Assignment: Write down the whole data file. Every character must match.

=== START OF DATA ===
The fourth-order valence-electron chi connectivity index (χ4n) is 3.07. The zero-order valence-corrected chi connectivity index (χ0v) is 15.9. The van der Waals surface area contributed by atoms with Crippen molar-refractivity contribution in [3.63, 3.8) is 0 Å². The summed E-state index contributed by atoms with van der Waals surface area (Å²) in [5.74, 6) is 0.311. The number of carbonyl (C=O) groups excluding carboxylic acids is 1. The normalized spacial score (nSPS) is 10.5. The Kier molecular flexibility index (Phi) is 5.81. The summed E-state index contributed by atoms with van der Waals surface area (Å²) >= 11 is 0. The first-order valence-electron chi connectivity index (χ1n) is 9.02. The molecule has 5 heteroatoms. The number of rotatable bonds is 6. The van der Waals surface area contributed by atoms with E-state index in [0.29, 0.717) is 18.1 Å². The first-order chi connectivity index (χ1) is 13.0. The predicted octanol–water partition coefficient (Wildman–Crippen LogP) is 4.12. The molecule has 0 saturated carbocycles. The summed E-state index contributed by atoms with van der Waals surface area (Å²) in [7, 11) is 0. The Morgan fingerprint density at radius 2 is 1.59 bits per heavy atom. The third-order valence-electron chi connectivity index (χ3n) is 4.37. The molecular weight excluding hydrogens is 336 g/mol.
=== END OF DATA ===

The fourth-order valence-electron chi connectivity index (χ4n) is 3.07. The zero-order valence-corrected chi connectivity index (χ0v) is 15.9. The van der Waals surface area contributed by atoms with Crippen molar-refractivity contribution in [3.63, 3.8) is 0 Å². The summed E-state index contributed by atoms with van der Waals surface area (Å²) in [5.74, 6) is 0.311. The number of carbonyl (C=O) groups excluding carboxylic acids is 1. The normalized spacial score (nSPS) is 10.5. The Kier molecular flexibility index (Phi) is 5.81. The summed E-state index contributed by atoms with van der Waals surface area (Å²) >= 11 is 0. The first-order valence-electron chi connectivity index (χ1n) is 9.02. The molecule has 5 heteroatoms. The number of rotatable bonds is 6. The van der Waals surface area contributed by atoms with E-state index in [0.29, 0.717) is 18.1 Å². The first-order chi connectivity index (χ1) is 13.0. The predicted octanol–water partition coefficient (Wildman–Crippen LogP) is 4.12. The molecule has 0 saturated carbocycles. The summed E-state index contributed by atoms with van der Waals surface area (Å²) in [7, 11) is 0. The Morgan fingerprint density at radius 2 is 1.59 bits per heavy atom. The third-order valence-electron chi connectivity index (χ3n) is 4.37. The molecular weight excluding hydrogens is 336 g/mol.